Irrigation development under British rule began with the renovation, improvement and extension of existing works, like the ones mentioned above. When enough experience and confidence had been gained, the Government ventured on new major works, like the Upper Ganga Canal, the Upper Bari Doab Canal and Krishna and Godavari Delta Systems, which were all river-diversion works of considerable size. The period from 1836 to 1866 marked the investigation, development and completion of these four major works. In 1867, the Government adopted the practice of taking up works, which promised a minimum net return. Thereafter, a number of projects were taken up. These included major canal works like the Sirhind, the Lower Ganga, the Agra and the Mutha Canals, and the Periyar Dam and canals. Some other major canal projects were also completed on the Indus system during this period. These included the Lower Swat, the Lower Sohag and Para, the Lower Chenab and the Sidhnai Canals, ali of which went to Pakistan in 1947.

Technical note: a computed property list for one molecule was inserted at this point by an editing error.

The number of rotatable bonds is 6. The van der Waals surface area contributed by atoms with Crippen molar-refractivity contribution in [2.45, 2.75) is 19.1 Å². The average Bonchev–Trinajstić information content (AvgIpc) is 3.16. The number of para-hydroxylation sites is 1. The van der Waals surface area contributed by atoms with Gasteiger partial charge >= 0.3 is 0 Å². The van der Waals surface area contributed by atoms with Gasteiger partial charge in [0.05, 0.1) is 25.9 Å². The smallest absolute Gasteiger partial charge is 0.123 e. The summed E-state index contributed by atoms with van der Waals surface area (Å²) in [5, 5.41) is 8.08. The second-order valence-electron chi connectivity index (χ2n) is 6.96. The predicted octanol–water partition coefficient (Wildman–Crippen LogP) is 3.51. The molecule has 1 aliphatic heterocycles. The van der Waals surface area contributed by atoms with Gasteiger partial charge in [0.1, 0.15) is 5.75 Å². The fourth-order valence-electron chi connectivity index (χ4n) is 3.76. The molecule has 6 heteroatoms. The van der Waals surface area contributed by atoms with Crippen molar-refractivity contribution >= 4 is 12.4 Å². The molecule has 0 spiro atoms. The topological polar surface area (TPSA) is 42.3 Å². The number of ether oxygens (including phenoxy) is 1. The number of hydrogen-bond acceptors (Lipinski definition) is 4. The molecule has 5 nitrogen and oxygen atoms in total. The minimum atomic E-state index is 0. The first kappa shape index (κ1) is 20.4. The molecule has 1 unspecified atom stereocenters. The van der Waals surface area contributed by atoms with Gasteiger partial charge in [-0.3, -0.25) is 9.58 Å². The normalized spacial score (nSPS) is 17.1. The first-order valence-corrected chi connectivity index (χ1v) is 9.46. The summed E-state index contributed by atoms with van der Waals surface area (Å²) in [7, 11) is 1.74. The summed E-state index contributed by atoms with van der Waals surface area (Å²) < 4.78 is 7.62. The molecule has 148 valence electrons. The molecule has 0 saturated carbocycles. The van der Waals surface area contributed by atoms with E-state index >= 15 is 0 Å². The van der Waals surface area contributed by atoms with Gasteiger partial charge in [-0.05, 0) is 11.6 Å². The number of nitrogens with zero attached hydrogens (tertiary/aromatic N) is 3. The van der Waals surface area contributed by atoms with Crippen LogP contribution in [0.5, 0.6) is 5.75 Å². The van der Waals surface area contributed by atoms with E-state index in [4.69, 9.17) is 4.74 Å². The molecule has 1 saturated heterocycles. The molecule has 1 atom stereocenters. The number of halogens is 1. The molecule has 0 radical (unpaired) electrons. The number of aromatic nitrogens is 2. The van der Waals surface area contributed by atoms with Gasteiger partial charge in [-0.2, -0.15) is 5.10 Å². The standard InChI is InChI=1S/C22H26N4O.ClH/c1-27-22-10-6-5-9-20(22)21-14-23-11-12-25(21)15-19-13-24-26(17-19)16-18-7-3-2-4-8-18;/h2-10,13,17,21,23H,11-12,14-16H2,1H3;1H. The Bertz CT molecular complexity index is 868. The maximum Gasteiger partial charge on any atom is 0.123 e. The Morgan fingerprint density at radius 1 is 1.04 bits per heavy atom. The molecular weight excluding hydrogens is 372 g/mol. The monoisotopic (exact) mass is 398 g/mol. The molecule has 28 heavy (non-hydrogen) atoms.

The recurrence of drought and famines during the second half of the nineteenth century necessitated the development of irrigation to give protection against the failure of crops and to reduce large scale expenditure on famine relief. As irrigation works in low rainfall tracts were not considered likely to meet the productivity test, they had to be financed from current revenues. Significant protective works constructed during the period were the Betwa Canal, the Nira Left Bank Canal, the Gokak Canal, the Khaswad Tank and the Rushikulya Canal. Between the two types of works, namely productive and protective, the former received greater attention from the Government. The gross area irrigated in British India by public works at the close of the nineteenth century was about 7.5 m.ha. Of this, 4.5 m.ha. came from minor works, like tanks, inundation canals etc. for which no separate capital accounts were maintained. The area irrigated by protective works was only a little more than 0.12 m.ha.